Thank you for sharing your experience with it! It is a great TV. Enjoy it!
If the top end plasmas have the best picture quality but it's harder and harder to find them then what televisions especially 65" or more are the best next step down from them? I also have a darker room so if you could take that into consideration with your answer I'd appreciate it. Thanks.
None will match the picture quality in a dark room, but some LED TVs are still good. The Samsung UN65H7150
is a good choice if you don't care about 4k (and if you do, get the UN65HU8550
I would love to buy the F8500
in the 64" size, but can't find it. I am replacing a Panasonic Plasma TH-50PZ700U of 2008 vintage. It's in a room with some windows, but I haven't found glare objectionable, and I have really enjoyed the picture quality. I can still get a Samsung PN64H5000 Plasma. You didn't review this 2014 model, but do you have an opinion about how it compares to the 2013 line? Is it close to the F8500? Or should I give up on plasma and buy the H7150
? I wouldn't get much value from 3D or a smart TV. Or should I just forget about Plasma and go with the H7150?
Plasma will offer you much better picture quality than LED. The PN64H5000 is comparable to the Samsung F5300
. It's a good TV, but it's a little more prone to glare than the F8500
. Still, given that you're coming from a plasma and don't find that objectionable, this shouldn't be a problem. Go for the PN64H5000.
If you do decide to go for an LED (the H7150
would be a great choice), keep in mind that only low-end TVs do not come with smart features. You might not need 3D or apps, but they're included by default. Just think of them as extras.
Hi! I bought the f8500
for $800 in an estate sale, and it is only a year old. It is working perfectly, but is too big for my studio apartment. I researched the distance for a 60" TV and it's 8 ft 4 inches, which is what I have, but I just feel it's too big. Only concern is the size and the energy consumption. Is it worth keeping? Thank you.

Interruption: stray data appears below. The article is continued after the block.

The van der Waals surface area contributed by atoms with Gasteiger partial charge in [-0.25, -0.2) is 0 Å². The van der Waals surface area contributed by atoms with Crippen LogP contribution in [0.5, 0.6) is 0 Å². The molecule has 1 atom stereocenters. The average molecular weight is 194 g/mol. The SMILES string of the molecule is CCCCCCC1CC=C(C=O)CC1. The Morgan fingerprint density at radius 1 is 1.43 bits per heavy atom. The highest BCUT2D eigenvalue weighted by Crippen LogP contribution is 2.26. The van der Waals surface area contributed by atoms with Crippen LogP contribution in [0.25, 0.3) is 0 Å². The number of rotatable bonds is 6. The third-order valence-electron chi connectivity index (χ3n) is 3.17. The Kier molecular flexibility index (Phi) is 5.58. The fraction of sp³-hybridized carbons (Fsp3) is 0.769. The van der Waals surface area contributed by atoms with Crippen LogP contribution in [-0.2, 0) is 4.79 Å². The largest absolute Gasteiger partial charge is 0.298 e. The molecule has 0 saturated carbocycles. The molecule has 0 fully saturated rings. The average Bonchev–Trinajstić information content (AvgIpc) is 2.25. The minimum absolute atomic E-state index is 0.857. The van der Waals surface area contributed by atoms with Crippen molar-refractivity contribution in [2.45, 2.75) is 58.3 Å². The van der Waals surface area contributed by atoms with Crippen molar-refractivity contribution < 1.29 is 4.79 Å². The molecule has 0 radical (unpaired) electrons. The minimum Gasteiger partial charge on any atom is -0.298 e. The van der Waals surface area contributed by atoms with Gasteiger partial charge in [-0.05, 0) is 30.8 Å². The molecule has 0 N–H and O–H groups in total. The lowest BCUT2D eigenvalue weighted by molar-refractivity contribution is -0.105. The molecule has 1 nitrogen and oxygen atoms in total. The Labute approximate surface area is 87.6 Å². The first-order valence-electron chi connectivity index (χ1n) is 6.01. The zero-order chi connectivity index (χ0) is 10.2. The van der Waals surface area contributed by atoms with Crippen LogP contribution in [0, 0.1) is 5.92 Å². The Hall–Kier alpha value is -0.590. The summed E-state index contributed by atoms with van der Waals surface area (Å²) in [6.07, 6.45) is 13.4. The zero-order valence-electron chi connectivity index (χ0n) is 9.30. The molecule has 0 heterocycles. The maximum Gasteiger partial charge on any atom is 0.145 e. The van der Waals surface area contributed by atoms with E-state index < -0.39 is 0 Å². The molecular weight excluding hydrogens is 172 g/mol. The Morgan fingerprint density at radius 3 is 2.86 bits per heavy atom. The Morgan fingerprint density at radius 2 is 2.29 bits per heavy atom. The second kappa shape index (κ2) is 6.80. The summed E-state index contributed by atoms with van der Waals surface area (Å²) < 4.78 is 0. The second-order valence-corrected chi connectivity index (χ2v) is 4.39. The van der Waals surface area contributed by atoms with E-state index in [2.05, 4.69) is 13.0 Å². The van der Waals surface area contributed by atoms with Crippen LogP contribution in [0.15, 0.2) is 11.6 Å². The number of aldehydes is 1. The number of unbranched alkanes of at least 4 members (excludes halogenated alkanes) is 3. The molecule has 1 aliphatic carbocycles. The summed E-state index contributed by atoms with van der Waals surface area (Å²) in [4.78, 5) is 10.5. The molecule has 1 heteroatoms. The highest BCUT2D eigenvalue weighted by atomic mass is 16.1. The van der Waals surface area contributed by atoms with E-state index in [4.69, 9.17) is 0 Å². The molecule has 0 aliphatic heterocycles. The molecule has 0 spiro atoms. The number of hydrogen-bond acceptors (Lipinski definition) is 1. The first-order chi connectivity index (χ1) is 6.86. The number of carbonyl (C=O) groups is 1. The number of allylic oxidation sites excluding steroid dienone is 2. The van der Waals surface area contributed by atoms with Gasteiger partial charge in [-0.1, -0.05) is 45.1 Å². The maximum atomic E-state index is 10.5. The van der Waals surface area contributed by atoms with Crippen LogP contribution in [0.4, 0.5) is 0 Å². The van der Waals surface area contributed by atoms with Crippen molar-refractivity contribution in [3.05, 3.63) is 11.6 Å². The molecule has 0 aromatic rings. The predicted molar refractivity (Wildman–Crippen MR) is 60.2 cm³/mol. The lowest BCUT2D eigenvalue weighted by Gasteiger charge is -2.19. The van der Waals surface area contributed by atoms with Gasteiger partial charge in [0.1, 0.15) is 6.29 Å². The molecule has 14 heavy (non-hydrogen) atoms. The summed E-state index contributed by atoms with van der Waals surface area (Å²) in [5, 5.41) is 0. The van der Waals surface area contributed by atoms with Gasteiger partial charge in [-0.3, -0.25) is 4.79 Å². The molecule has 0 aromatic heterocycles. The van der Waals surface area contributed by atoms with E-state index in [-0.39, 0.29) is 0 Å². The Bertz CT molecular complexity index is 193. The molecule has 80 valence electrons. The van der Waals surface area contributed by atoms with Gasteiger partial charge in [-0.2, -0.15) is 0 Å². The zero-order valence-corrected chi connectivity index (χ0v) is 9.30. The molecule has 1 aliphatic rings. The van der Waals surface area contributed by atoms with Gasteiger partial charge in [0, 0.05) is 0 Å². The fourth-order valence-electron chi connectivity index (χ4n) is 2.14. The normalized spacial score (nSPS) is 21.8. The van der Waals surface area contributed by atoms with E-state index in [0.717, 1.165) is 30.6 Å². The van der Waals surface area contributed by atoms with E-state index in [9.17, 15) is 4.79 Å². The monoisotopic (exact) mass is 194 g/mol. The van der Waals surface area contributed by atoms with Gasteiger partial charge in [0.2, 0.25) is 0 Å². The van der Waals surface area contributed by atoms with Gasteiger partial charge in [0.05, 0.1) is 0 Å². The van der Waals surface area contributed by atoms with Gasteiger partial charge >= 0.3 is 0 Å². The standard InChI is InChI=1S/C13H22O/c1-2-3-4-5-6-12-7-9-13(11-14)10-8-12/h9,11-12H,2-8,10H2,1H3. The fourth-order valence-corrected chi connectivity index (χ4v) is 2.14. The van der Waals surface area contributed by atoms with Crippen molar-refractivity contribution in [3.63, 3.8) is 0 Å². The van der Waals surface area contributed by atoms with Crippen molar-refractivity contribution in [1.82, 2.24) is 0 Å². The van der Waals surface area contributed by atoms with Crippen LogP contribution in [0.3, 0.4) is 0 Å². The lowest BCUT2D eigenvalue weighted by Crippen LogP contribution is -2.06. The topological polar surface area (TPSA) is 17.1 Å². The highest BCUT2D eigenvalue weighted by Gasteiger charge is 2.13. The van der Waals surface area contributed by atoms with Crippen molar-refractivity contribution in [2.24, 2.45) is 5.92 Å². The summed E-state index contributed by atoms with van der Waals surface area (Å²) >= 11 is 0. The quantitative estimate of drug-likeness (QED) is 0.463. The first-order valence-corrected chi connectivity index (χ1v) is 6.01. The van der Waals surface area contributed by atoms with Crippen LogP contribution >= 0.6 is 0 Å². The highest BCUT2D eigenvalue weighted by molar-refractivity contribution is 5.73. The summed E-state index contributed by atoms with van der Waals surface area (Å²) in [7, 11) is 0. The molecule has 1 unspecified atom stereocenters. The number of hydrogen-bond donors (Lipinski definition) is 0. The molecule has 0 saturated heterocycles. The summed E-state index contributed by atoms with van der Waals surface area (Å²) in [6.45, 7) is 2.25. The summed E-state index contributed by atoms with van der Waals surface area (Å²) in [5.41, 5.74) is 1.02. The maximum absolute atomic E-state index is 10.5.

It can take a bit of time to adjust to a larger TV. Give yourself a week and see if you get used to it, and then sell if it you don't. Plasma TVs do cost more to run, but not an outrageous amount. You can try using our calculator
to get an idea of how your plasma TV compares to a comparable LED TV.
I just wanted to add that I had great luck with the settings from this site
Thank you for letting us know! That might help other owners of the Samsung F8500
You mentioned in a previous post that you intend to review the Samsung F8500
plasma again due to it being carried over and you have changed your testing. Any idea when this will be? I am very interested in seeing if there have been any changes to the picture quality or input lag as a result of firmware updates. I'm on the fence about which TV to buy, but I am leaning heavily towards the F8500 as the last great plasma that is available. Anyways, thanks so much for the great and in-depth reviews, I am especially a fan of the motion blur testing!
Probably in a month or so. I doubt the input lag will be any lower. Even for 2014, Samsung TVs all pretty much have an input lag in the 40s.
I'm looking for 65 inch TV for my den. It will be placed in the corner of the room. The seating for the TV will not be directly in front, therefore, the viewing angle for some seats will be about 40 degrees. There are three large windows with southern exposure in the room. Should I be looking at an Samsung F8500
plasma or a h7150
Because of your seating position, you will most likely prefer the Samsung F8500
. The contrast ratio of the H7150
is greatly reduced at an angle.
I understand that there are various suppliers for plasma panels in the Samsung PN60F8500
line. Are there any significant differences between the various suppliers? There is a significant cost difference with some online retailers, depending on which supplier the plasma screen is from.
There is no difference that we know of between panels.
I recently bought the PN60F8500
since prices have fallen so much. I can't wait for it to come, but I'm a bit apprehensive about watching sports on this TV because of the image retention/burn-in issues. Should I be worried? I like to watch both College and NFL, so it will go on for a while. I watch movies, but during football season it's mostly sports.
Don't worry about it, as long as you don't set the Cell Light setting to the max. Image retention will happen, but it will go away after a few minutes, so it isn't something to worry about.
I read that "The only way to achieve the correct film cadence of 1080p/24 sources, like most Blu-ray movies, is to engage the Cinema Smooth setting under Film Mode -- which lightens black levels somewhat."
When you performed your tests, was this setting enabled? What would your recommendation be and how much does enabling this setting degrade black levels?
Our contrast ratio measurement was at 60p, not 24p, so Film Mode was unavailable. We haven't measured the contrast with 24p media, so we can't tell if that statement is true or not.
I bought the pn64f8500